[linux-elitists] Courtney Love article in Salon

Deirdre Saoirse deirdre@deirdre.net
Fri Jul 14 11:12:43 PDT 2000

On Fri, 14 Jul 2000 kmself@ix.netcom.com wrote:

> The relevant portion of the ruling is:
>     Sculpture does not fit within any of the nine categories of "specially
>     ordered or commissioned" works enumerated in that subsection, and
>     no written agreement between the parties establishes "Third World
>     America" as a work for hire.
>     The dispositive inquiry in this case therefore is whether "Third
>     World America" is "a work prepared by an employee within the scope
>     of his or her employment" under 101(1).
> Note that while software may not be a work for hire, typically a
> contracting agreement will specify copyright assignment for works
> created in the course of the contract.  All that the court ruling says
> is that such disposition of copyright isn't automatic under the "work
> for hire" rule.

Actually, most contracting agreements, being drafted by idiots, state that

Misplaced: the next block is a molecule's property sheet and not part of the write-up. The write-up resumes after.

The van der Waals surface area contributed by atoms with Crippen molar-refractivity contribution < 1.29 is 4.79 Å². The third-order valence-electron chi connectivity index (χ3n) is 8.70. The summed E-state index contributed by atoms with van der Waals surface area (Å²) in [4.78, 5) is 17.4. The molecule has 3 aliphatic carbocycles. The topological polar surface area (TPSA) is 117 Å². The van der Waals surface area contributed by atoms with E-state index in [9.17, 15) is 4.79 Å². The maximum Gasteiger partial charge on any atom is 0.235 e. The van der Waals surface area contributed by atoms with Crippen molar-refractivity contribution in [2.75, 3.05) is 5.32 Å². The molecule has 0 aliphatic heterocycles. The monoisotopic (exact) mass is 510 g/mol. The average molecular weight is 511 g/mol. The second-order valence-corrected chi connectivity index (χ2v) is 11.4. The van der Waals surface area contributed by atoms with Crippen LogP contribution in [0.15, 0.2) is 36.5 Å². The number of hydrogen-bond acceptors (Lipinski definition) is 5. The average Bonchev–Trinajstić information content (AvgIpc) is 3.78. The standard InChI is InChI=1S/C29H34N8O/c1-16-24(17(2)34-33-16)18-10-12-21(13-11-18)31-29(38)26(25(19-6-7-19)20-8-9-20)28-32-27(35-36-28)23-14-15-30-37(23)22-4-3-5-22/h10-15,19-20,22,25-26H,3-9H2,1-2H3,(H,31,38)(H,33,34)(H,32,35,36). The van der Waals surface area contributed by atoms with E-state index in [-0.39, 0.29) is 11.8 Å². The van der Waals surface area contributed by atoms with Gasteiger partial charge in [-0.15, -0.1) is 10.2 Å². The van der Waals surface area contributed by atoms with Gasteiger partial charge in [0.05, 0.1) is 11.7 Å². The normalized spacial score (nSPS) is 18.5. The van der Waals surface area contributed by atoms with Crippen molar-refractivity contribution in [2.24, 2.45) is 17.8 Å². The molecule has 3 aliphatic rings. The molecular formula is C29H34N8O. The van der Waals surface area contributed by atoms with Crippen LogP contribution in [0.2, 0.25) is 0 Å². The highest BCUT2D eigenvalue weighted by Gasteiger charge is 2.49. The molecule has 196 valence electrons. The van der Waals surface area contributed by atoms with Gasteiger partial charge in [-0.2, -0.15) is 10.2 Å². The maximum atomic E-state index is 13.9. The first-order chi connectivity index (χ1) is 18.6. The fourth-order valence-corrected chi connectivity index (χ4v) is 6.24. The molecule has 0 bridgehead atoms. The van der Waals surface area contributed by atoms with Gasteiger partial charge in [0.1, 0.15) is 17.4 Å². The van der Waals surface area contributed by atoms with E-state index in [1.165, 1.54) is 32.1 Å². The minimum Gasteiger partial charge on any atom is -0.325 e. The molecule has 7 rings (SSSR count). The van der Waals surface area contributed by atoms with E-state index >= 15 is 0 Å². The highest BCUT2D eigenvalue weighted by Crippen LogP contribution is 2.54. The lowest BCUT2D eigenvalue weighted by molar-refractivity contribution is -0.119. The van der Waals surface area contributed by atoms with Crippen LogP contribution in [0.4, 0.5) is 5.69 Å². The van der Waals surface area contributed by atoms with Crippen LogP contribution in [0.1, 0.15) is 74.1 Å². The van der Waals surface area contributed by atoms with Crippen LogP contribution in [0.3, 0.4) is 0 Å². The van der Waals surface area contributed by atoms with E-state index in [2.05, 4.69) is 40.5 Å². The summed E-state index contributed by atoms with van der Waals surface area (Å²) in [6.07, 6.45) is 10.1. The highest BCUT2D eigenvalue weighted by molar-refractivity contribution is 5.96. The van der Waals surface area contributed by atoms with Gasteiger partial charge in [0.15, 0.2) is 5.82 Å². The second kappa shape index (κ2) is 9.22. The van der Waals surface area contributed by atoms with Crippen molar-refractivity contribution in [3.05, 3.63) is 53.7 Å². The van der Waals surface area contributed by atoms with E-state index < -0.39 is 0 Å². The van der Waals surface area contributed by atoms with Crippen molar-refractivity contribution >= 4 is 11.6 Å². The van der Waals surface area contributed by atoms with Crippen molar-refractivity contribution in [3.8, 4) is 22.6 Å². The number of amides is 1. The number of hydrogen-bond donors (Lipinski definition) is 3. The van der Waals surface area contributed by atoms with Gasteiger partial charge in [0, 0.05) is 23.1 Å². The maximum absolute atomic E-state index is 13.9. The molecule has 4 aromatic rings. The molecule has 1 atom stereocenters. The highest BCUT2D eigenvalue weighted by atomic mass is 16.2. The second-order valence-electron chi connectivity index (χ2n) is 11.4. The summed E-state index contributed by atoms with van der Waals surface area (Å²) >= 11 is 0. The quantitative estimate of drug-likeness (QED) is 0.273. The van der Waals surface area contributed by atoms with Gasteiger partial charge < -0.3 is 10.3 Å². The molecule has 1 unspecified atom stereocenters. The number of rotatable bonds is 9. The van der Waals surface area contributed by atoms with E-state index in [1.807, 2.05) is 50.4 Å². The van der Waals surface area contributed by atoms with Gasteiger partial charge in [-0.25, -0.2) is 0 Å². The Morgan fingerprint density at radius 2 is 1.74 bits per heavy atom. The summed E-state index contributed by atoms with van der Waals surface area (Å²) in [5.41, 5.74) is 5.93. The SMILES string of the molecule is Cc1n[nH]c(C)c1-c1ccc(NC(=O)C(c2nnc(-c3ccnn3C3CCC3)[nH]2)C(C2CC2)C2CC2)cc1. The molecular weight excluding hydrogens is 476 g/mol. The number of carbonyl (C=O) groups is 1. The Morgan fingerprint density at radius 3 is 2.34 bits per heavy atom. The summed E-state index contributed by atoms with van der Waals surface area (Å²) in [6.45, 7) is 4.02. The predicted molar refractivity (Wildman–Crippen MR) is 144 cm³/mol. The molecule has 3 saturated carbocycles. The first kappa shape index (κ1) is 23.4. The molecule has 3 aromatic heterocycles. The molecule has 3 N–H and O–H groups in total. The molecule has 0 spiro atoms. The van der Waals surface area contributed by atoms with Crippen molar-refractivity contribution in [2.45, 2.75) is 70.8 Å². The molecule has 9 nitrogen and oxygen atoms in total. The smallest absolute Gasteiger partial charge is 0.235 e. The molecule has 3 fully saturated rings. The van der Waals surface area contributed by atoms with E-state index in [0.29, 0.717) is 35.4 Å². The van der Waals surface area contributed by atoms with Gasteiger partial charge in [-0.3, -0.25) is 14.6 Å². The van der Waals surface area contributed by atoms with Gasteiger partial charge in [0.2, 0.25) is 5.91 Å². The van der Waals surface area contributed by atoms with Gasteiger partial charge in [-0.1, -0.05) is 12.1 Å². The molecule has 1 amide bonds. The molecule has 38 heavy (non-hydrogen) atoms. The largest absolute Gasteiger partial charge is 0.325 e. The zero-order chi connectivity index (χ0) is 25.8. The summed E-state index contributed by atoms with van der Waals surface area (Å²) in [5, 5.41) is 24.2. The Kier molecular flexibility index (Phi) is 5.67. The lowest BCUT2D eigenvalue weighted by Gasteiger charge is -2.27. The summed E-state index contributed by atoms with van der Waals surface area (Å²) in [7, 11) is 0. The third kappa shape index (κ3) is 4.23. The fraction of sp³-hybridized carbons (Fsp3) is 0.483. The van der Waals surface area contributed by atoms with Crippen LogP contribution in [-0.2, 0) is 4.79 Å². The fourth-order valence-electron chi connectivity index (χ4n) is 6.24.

the work is a work made for hire. Believe it or not, I had to use this
supreme court ruling in 1997 when I was involved in a contract dispute
with a customer who hadn't paid. My contract said that all works were made
for hire. I used the fact that I had known, prior to signing the contract,
that this wasn't valid as the basis for my response.

I was, believe it or not, the ONLY person ever in a contract dispute with
that company to be paid. Others had cases of $100k against them.

> Also, for programmers who are employees of a contracting firm, works
> produced by the programmer are then works for hire of the *contracting
> firm*, further disposition of which is negotiated between the
> contracting firm and its clients.

True, if they do in fact fit the definition of "employer." Note that there
are nine elements to be considered and the typical "job shop" approach may
well NOT be enough to pass for copyright purposes. Just because one is an
employer in an IRS sense doesn't mean they are for the purposes of

In fact, a regular employer, if one is part-time or doesn't get typical
benefits, may not be considered an "employer" for purposes of copyright.

> Does make me want to take a close look at how companies such as
> Collab.net are set up.


_Deirdre   *   http://www.sfknit.org   *   http://www.deirdre.net
"Trust me, I'm a science fiction writer" -- Larry Niven @ Conolulu

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